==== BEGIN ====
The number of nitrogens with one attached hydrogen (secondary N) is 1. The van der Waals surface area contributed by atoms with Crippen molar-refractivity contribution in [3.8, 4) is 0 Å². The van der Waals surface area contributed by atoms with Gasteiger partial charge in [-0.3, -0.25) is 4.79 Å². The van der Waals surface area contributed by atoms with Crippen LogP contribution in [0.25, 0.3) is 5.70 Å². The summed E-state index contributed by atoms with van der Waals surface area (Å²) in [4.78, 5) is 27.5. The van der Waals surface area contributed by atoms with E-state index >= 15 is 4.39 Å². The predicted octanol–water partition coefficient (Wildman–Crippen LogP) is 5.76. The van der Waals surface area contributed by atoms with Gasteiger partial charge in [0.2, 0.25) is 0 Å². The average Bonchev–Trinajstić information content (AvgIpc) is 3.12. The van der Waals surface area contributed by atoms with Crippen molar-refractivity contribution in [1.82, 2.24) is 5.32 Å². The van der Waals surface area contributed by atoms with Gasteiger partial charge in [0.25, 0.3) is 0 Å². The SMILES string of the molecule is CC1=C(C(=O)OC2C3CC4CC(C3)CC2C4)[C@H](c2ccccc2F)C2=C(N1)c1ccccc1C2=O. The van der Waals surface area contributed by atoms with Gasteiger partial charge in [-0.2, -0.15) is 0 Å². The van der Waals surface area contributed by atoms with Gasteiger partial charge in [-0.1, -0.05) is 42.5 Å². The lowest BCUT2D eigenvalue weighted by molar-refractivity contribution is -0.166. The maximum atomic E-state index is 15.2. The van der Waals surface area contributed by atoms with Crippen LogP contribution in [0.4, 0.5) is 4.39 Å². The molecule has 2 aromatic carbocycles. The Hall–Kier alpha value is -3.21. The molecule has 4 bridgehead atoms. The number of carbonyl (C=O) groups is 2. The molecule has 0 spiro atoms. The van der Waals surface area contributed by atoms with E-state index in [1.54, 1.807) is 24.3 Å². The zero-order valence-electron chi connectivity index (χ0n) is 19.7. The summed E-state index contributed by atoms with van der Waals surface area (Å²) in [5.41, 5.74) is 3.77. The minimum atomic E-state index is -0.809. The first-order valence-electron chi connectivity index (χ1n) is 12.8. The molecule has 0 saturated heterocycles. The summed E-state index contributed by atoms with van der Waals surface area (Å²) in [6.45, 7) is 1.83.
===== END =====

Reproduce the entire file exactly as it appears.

The number of nitrogens with one attached hydrogen (secondary N) is 1. The van der Waals surface area contributed by atoms with Crippen molar-refractivity contribution in [3.8, 4) is 0 Å². The van der Waals surface area contributed by atoms with Gasteiger partial charge in [-0.3, -0.25) is 4.79 Å². The van der Waals surface area contributed by atoms with Crippen LogP contribution in [0.25, 0.3) is 5.70 Å². The summed E-state index contributed by atoms with van der Waals surface area (Å²) in [4.78, 5) is 27.5. The van der Waals surface area contributed by atoms with E-state index >= 15 is 4.39 Å². The predicted octanol–water partition coefficient (Wildman–Crippen LogP) is 5.76. The van der Waals surface area contributed by atoms with Gasteiger partial charge in [0.2, 0.25) is 0 Å². The average Bonchev–Trinajstić information content (AvgIpc) is 3.12. The van der Waals surface area contributed by atoms with Crippen molar-refractivity contribution in [1.82, 2.24) is 5.32 Å². The van der Waals surface area contributed by atoms with Gasteiger partial charge in [0.25, 0.3) is 0 Å². The SMILES string of the molecule is CC1=C(C(=O)OC2C3CC4CC(C3)CC2C4)[C@H](c2ccccc2F)C2=C(N1)c1ccccc1C2=O. The van der Waals surface area contributed by atoms with Gasteiger partial charge in [-0.2, -0.15) is 0 Å². The van der Waals surface area contributed by atoms with Gasteiger partial charge in [-0.1, -0.05) is 42.5 Å². The lowest BCUT2D eigenvalue weighted by molar-refractivity contribution is -0.166. The maximum atomic E-state index is 15.2. The van der Waals surface area contributed by atoms with Crippen LogP contribution in [0.4, 0.5) is 4.39 Å². The molecule has 2 aromatic carbocycles. The Hall–Kier alpha value is -3.21. The molecule has 4 bridgehead atoms. The number of carbonyl (C=O) groups is 2. The molecule has 0 spiro atoms. The van der Waals surface area contributed by atoms with E-state index in [1.54, 1.807) is 24.3 Å². The zero-order valence-electron chi connectivity index (χ0n) is 19.7. The summed E-state index contributed by atoms with van der Waals surface area (Å²) in [5.41, 5.74) is 3.77. The minimum atomic E-state index is -0.809. The first-order valence-electron chi connectivity index (χ1n) is 12.8. The molecule has 0 saturated heterocycles. The summed E-state index contributed by atoms with van der Waals surface area (Å²) in [6.45, 7) is 1.83.